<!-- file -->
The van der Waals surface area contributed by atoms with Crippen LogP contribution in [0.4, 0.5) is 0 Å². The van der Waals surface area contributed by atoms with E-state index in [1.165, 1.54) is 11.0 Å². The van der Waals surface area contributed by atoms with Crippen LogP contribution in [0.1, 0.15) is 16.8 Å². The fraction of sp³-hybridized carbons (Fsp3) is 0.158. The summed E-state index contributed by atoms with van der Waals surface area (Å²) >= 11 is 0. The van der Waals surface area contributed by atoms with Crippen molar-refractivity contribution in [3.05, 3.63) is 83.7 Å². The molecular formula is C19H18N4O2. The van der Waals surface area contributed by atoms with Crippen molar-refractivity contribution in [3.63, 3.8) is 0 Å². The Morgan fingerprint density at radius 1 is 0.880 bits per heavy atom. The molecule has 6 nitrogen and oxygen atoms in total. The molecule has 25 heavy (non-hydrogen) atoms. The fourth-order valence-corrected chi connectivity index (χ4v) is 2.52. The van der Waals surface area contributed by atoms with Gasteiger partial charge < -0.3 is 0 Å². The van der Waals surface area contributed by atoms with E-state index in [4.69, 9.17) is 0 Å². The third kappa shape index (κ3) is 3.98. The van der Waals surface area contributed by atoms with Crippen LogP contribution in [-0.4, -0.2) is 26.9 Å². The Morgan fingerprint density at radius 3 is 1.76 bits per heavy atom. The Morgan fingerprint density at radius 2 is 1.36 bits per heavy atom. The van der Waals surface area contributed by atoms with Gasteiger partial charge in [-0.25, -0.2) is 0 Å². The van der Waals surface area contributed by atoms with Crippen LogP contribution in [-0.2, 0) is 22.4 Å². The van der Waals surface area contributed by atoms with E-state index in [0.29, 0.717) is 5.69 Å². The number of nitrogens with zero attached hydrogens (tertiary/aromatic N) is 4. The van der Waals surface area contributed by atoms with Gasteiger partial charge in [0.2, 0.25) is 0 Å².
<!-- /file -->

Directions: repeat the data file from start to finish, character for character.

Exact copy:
The van der Waals surface area contributed by atoms with Crippen LogP contribution in [0.4, 0.5) is 0 Å². The van der Waals surface area contributed by atoms with E-state index in [1.165, 1.54) is 11.0 Å². The van der Waals surface area contributed by atoms with Crippen LogP contribution in [0.1, 0.15) is 16.8 Å². The fraction of sp³-hybridized carbons (Fsp3) is 0.158. The summed E-state index contributed by atoms with van der Waals surface area (Å²) >= 11 is 0. The van der Waals surface area contributed by atoms with Crippen molar-refractivity contribution in [3.05, 3.63) is 83.7 Å². The molecular formula is C19H18N4O2. The van der Waals surface area contributed by atoms with Crippen molar-refractivity contribution in [3.63, 3.8) is 0 Å². The Morgan fingerprint density at radius 1 is 0.880 bits per heavy atom. The molecule has 6 nitrogen and oxygen atoms in total. The molecule has 25 heavy (non-hydrogen) atoms. The fourth-order valence-corrected chi connectivity index (χ4v) is 2.52. The van der Waals surface area contributed by atoms with Gasteiger partial charge < -0.3 is 0 Å². The van der Waals surface area contributed by atoms with E-state index in [4.69, 9.17) is 0 Å². The third kappa shape index (κ3) is 3.98. The van der Waals surface area contributed by atoms with Crippen LogP contribution in [-0.4, -0.2) is 26.9 Å². The Morgan fingerprint density at radius 3 is 1.76 bits per heavy atom. The Morgan fingerprint density at radius 2 is 1.36 bits per heavy atom. The van der Waals surface area contributed by atoms with Gasteiger partial charge in [-0.25, -0.2) is 0 Å². The van der Waals surface area contributed by atoms with Crippen LogP contribution in [-0.2, 0) is 22.4 Å². The van der Waals surface area contributed by atoms with E-state index in [0.29, 0.717) is 5.69 Å². The number of nitrogens with zero attached hydrogens (tertiary/aromatic N) is 4. The van der Waals surface area contributed by atoms with Gasteiger partial charge in [0.2, 0.25) is 0 Å².